Cherry and almond cake – gluten free

By November 14, 2017Blog, dolci - sweets, recipes

I have a memory of picking cherries in the Mornington Peninsula at the start of summer. We were with my sister and her then young children. We climbed ladders, eating handfuls of ripe red cherries as we dropped others into baskets. You could eat as many as you liked while you were picking (there is after all a limit on how many you can eat in one sitting) then weigh what you picked for purchase. Cherries are also a sign of the approaching festive season. They are a regular feature on Christmas lunch tables in the Southern hemisphere, which for those of you living in Europe or the US might seem like a little odd. There is nothing quite like a gift of a box of plump deep red sweet cherries.

Cherry season starts in November here in Australia and it only lasts 100 days, so it really is a matter of getting them when you can. I bought these at the local Farmer’s Market on the weekend, my first day back after three weeks of late autumn in Italy. It was a lovely surprise to see them there, a taste of the summer to come, after a few weeks of persimmons, pumpkins and mushrooms. The cherries were plump and sweet and after a period of not much cooking, I had the urge to bake. So I grabbed a few handfuls, pitted them and tossed them into a basic almond meal gluten free cake, also adding the cherry juice that trickles out when you pop out the pip. The ripples of cherry make moist sweet streaks through the cake, and after getting used to eating cake for breakfast in Italy, I have not quite weaned myself off that habit. You could substitute preserved cherries if you cannot get fresh ones, so the recipe includes measurements for those.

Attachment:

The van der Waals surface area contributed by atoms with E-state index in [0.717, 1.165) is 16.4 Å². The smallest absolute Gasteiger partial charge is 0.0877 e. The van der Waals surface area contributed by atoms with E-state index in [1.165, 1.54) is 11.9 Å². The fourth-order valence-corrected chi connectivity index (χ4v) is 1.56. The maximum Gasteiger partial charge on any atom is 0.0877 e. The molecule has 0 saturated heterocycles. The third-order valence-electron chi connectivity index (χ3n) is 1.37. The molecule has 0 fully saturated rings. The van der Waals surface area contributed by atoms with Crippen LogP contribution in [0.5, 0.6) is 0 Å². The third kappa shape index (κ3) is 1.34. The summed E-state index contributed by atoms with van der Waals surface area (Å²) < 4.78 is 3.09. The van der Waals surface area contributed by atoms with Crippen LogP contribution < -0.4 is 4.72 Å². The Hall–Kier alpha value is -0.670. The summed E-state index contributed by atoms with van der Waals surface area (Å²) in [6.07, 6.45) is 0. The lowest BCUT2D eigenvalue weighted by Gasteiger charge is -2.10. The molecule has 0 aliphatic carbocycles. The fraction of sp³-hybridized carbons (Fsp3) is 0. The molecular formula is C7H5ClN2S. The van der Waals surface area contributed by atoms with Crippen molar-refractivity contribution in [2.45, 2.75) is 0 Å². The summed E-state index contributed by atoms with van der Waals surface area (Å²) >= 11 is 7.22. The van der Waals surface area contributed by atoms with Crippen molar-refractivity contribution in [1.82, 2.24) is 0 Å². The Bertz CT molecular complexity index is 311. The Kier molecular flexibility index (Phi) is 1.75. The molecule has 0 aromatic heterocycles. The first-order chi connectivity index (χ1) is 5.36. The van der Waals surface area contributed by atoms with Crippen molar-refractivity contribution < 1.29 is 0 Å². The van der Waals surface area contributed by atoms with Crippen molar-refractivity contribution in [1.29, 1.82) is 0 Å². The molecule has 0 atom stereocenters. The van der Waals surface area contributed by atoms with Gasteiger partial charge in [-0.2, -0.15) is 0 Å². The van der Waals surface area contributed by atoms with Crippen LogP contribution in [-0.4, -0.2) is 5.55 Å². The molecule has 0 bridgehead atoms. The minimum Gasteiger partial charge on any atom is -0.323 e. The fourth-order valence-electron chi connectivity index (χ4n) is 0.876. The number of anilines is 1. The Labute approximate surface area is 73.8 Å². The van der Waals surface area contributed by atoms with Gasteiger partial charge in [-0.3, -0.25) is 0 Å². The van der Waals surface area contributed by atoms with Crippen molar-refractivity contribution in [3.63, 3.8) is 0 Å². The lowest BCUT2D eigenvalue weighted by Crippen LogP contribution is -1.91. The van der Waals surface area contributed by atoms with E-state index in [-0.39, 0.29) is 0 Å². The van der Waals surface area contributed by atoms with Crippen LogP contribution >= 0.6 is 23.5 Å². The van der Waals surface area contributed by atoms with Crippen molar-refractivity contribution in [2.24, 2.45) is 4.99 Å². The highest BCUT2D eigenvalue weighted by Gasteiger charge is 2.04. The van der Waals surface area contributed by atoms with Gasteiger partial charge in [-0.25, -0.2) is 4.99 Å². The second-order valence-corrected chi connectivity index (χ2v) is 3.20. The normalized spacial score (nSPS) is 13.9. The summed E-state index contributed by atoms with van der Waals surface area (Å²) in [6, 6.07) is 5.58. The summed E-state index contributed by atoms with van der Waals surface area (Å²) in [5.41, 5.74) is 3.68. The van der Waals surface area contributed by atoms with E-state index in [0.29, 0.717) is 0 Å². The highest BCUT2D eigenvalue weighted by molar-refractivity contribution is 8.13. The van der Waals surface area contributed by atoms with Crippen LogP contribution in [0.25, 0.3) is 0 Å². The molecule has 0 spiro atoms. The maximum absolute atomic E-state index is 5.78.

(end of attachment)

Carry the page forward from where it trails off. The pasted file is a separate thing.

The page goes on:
I have been converting quite a few simpler cakes to a gluten free version. If you are keen to convert your recipes to GF, my general rule is to decrease the amount of flour by one-quarter. This works for the GF flour mix that I use, but some mixes do vary with how much liquid they absorb. Converting recipes (especially for the first time) is best suited to recipes that are fairly simple, where you easily add more wet ingredients (eggs, milk or in this case, cherry juice) if the mix is too dry without affecting the result. The mix for this cake was thick but pourable. You could make this cake with regular flour too, but omit one egg and check for consistency, adjusting the amount of dry ingredients (in this case, I would adjust the almond meal and maybe the sugar, tasting to check for sweetness) if needed.

gluten free cherry and almond cake

125g almond meal
100g gluten free flour
125g caster sugar
1 tsp baking powder
1/4 tsp sea salt
110g unsalted butter, melted and cooled
4x60g eggs
1 tsp almond essence
1/2 tsp vanilla essence
250g fresh cherries (or 200g pitted tinned cherries)
40g flaked almonds
extra cherries (for serving – optional)
Greek yoghurt (for serving – optional)

Line the base and sides of a 21 cm springform pan with baking paper. Preheat the oven to 180C.

Pit the cherries using a cherry pitter and set aside in a bowl, keeping any juices that are made whilst you are pitting them. If using preserved/tinned cherries, you do not need to drain them; just remove them from the tin or jar with a spoon and place in a bowl, keeping no more than one tablespoon of juice.

Place the almond meal, flour, sugar, salt and baking powder in a large bowl and give them a good whisk to incorporate and remove any lumps. In a separate bowl, place the melted cooled butter, the lightly whisked eggs, the almond essence and the vanilla essence. Gently stir the wet ingredients into the dry ingredients. Finally stir in the cherries and their juice. Pour into the prepared cake tin and sprinkle with flaked almonds.

Bake for about 35 minutes or until golden on top and a skewer inserted comes out clean.

Remove from the tin after a few minutes and allow to cool completely before serving. You can serve with extra cherries and a dollop of greek yoghurt on the side if you like.

This cake keeps for about 3 days covered in the fridge.

3 Comments

Leave a Reply

%d bloggers like this: